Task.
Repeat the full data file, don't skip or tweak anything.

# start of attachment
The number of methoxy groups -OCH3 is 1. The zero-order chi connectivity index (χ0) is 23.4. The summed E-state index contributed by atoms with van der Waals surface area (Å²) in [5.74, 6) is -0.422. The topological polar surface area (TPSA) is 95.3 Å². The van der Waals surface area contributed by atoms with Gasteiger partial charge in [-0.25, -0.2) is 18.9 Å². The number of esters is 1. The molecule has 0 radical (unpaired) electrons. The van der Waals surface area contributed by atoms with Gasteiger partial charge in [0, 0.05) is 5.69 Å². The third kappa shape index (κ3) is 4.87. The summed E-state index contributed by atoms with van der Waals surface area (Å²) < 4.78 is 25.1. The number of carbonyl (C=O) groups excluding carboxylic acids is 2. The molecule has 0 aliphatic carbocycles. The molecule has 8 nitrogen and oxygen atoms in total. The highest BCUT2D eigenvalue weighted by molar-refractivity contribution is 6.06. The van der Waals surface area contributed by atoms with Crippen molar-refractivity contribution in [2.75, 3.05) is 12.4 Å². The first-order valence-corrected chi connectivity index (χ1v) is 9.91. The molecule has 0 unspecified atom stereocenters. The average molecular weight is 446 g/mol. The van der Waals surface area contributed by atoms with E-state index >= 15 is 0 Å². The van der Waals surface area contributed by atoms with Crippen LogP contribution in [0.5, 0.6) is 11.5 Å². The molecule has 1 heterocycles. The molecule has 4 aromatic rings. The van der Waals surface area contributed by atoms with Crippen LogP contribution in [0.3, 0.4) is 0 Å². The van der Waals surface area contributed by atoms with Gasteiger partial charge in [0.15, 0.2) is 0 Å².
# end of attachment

The number of methoxy groups -OCH3 is 1. The zero-order chi connectivity index (χ0) is 23.4. The summed E-state index contributed by atoms with van der Waals surface area (Å²) in [5.74, 6) is -0.422. The topological polar surface area (TPSA) is 95.3 Å². The van der Waals surface area contributed by atoms with Gasteiger partial charge in [-0.25, -0.2) is 18.9 Å². The number of esters is 1. The molecule has 0 radical (unpaired) electrons. The van der Waals surface area contributed by atoms with Gasteiger partial charge in [0, 0.05) is 5.69 Å². The third kappa shape index (κ3) is 4.87. The summed E-state index contributed by atoms with van der Waals surface area (Å²) < 4.78 is 25.1. The number of carbonyl (C=O) groups excluding carboxylic acids is 2. The molecule has 0 aliphatic carbocycles. The molecule has 8 nitrogen and oxygen atoms in total. The highest BCUT2D eigenvalue weighted by molar-refractivity contribution is 6.06. The van der Waals surface area contributed by atoms with Crippen molar-refractivity contribution in [2.75, 3.05) is 12.4 Å². The first-order valence-corrected chi connectivity index (χ1v) is 9.91. The molecule has 0 unspecified atom stereocenters. The average molecular weight is 446 g/mol. The van der Waals surface area contributed by atoms with E-state index >= 15 is 0 Å². The van der Waals surface area contributed by atoms with Crippen LogP contribution in [0.5, 0.6) is 11.5 Å². The molecule has 1 heterocycles. The molecule has 4 aromatic rings. The van der Waals surface area contributed by atoms with Crippen LogP contribution in [0.3, 0.4) is 0 Å². The van der Waals surface area contributed by atoms with Gasteiger partial charge in [0.15, 0.2) is 0 Å².